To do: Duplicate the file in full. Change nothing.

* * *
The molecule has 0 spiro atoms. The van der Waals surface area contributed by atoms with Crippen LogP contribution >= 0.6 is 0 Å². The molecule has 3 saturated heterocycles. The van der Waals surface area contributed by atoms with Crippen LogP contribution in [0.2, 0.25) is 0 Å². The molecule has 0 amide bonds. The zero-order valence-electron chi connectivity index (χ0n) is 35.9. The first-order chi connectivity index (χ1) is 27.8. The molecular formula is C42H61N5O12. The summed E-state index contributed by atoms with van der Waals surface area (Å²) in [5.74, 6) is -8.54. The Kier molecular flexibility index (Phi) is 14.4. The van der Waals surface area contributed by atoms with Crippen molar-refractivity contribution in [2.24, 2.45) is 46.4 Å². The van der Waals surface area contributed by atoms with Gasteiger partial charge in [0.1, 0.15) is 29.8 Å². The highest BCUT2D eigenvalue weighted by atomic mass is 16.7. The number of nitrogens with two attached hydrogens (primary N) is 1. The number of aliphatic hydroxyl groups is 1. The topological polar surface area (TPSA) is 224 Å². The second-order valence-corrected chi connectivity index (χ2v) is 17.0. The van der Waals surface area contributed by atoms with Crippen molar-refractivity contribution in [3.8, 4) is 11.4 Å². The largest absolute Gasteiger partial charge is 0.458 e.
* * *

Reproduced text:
The molecule has 0 spiro atoms. The van der Waals surface area contributed by atoms with Crippen LogP contribution >= 0.6 is 0 Å². The molecule has 3 saturated heterocycles. The van der Waals surface area contributed by atoms with Crippen LogP contribution in [0.2, 0.25) is 0 Å². The molecule has 0 amide bonds. The zero-order valence-electron chi connectivity index (χ0n) is 35.9. The first-order chi connectivity index (χ1) is 27.8. The molecular formula is C42H61N5O12. The summed E-state index contributed by atoms with van der Waals surface area (Å²) in [5.74, 6) is -8.54. The Kier molecular flexibility index (Phi) is 14.4. The van der Waals surface area contributed by atoms with Crippen molar-refractivity contribution in [2.24, 2.45) is 46.4 Å². The van der Waals surface area contributed by atoms with Gasteiger partial charge in [0.1, 0.15) is 29.8 Å². The highest BCUT2D eigenvalue weighted by atomic mass is 16.7. The number of nitrogens with two attached hydrogens (primary N) is 1. The number of aliphatic hydroxyl groups is 1. The topological polar surface area (TPSA) is 224 Å². The second-order valence-corrected chi connectivity index (χ2v) is 17.0. The van der Waals surface area contributed by atoms with Crippen molar-refractivity contribution in [3.8, 4) is 11.4 Å². The largest absolute Gasteiger partial charge is 0.458 e.